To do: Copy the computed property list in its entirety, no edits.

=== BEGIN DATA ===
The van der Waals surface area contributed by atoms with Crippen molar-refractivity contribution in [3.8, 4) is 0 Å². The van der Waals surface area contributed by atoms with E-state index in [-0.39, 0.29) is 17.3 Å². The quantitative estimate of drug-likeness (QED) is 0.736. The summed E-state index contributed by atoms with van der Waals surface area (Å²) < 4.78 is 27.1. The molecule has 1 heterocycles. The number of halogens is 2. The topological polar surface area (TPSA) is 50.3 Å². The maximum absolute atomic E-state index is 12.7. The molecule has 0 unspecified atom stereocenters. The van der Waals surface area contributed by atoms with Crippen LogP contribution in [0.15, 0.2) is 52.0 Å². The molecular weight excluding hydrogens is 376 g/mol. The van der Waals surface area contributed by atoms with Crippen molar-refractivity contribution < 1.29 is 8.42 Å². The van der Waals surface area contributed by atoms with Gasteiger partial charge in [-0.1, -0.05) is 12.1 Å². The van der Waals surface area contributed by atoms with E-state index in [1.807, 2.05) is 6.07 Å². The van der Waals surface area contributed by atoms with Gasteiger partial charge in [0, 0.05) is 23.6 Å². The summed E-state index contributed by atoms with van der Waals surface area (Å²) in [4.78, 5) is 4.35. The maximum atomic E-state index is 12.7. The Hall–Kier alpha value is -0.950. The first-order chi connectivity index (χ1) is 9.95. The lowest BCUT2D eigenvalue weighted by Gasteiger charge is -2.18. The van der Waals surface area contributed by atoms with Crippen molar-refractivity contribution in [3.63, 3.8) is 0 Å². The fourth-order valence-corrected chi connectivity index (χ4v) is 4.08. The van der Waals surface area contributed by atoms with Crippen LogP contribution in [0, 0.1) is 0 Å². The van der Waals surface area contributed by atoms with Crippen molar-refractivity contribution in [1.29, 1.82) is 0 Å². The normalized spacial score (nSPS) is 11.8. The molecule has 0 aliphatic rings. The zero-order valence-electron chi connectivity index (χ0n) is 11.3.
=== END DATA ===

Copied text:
The van der Waals surface area contributed by atoms with Crippen molar-refractivity contribution in [3.8, 4) is 0 Å². The van der Waals surface area contributed by atoms with E-state index in [-0.39, 0.29) is 17.3 Å². The quantitative estimate of drug-likeness (QED) is 0.736. The summed E-state index contributed by atoms with van der Waals surface area (Å²) < 4.78 is 27.1. The molecule has 1 heterocycles. The number of halogens is 2. The topological polar surface area (TPSA) is 50.3 Å². The maximum absolute atomic E-state index is 12.7. The molecule has 0 unspecified atom stereocenters. The van der Waals surface area contributed by atoms with Crippen LogP contribution in [0.15, 0.2) is 52.0 Å². The molecular weight excluding hydrogens is 376 g/mol. The van der Waals surface area contributed by atoms with Crippen molar-refractivity contribution < 1.29 is 8.42 Å². The van der Waals surface area contributed by atoms with Gasteiger partial charge in [-0.1, -0.05) is 12.1 Å². The van der Waals surface area contributed by atoms with E-state index in [1.807, 2.05) is 6.07 Å². The van der Waals surface area contributed by atoms with Gasteiger partial charge in [0, 0.05) is 23.6 Å². The summed E-state index contributed by atoms with van der Waals surface area (Å²) in [4.78, 5) is 4.35. The maximum atomic E-state index is 12.7. The Hall–Kier alpha value is -0.950. The first-order chi connectivity index (χ1) is 9.95. The lowest BCUT2D eigenvalue weighted by Gasteiger charge is -2.18. The van der Waals surface area contributed by atoms with Crippen molar-refractivity contribution in [3.63, 3.8) is 0 Å². The fourth-order valence-corrected chi connectivity index (χ4v) is 4.08. The van der Waals surface area contributed by atoms with Crippen LogP contribution in [0, 0.1) is 0 Å². The van der Waals surface area contributed by atoms with Crippen molar-refractivity contribution in [1.29, 1.82) is 0 Å². The normalized spacial score (nSPS) is 11.8. The molecule has 0 aliphatic rings. The zero-order valence-electron chi connectivity index (χ0n) is 11.3.